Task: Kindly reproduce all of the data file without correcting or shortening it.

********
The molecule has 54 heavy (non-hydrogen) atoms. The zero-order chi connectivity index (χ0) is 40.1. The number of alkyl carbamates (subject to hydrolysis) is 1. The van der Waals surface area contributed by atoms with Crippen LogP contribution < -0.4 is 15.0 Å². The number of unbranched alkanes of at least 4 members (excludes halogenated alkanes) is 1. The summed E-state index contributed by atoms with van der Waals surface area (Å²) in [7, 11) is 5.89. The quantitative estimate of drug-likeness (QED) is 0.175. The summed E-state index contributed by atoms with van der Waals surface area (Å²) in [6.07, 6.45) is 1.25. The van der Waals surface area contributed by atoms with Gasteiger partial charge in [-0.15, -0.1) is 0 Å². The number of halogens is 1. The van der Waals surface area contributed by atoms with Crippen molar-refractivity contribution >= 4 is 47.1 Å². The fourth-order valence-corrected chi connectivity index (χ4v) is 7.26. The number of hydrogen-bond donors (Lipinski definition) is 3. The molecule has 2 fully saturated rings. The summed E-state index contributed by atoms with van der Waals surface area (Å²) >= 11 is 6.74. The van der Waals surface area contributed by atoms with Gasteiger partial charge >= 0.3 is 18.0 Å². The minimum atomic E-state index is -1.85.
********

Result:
The molecule has 54 heavy (non-hydrogen) atoms. The zero-order chi connectivity index (χ0) is 40.1. The number of alkyl carbamates (subject to hydrolysis) is 1. The van der Waals surface area contributed by atoms with Crippen LogP contribution < -0.4 is 15.0 Å². The number of unbranched alkanes of at least 4 members (excludes halogenated alkanes) is 1. The summed E-state index contributed by atoms with van der Waals surface area (Å²) in [7, 11) is 5.89. The quantitative estimate of drug-likeness (QED) is 0.175. The summed E-state index contributed by atoms with van der Waals surface area (Å²) in [6.07, 6.45) is 1.25. The van der Waals surface area contributed by atoms with Gasteiger partial charge in [-0.15, -0.1) is 0 Å². The number of halogens is 1. The van der Waals surface area contributed by atoms with Crippen molar-refractivity contribution >= 4 is 47.1 Å². The fourth-order valence-corrected chi connectivity index (χ4v) is 7.26. The number of hydrogen-bond donors (Lipinski definition) is 3. The molecule has 2 fully saturated rings. The summed E-state index contributed by atoms with van der Waals surface area (Å²) >= 11 is 6.74. The van der Waals surface area contributed by atoms with Gasteiger partial charge >= 0.3 is 18.0 Å². The minimum atomic E-state index is -1.85.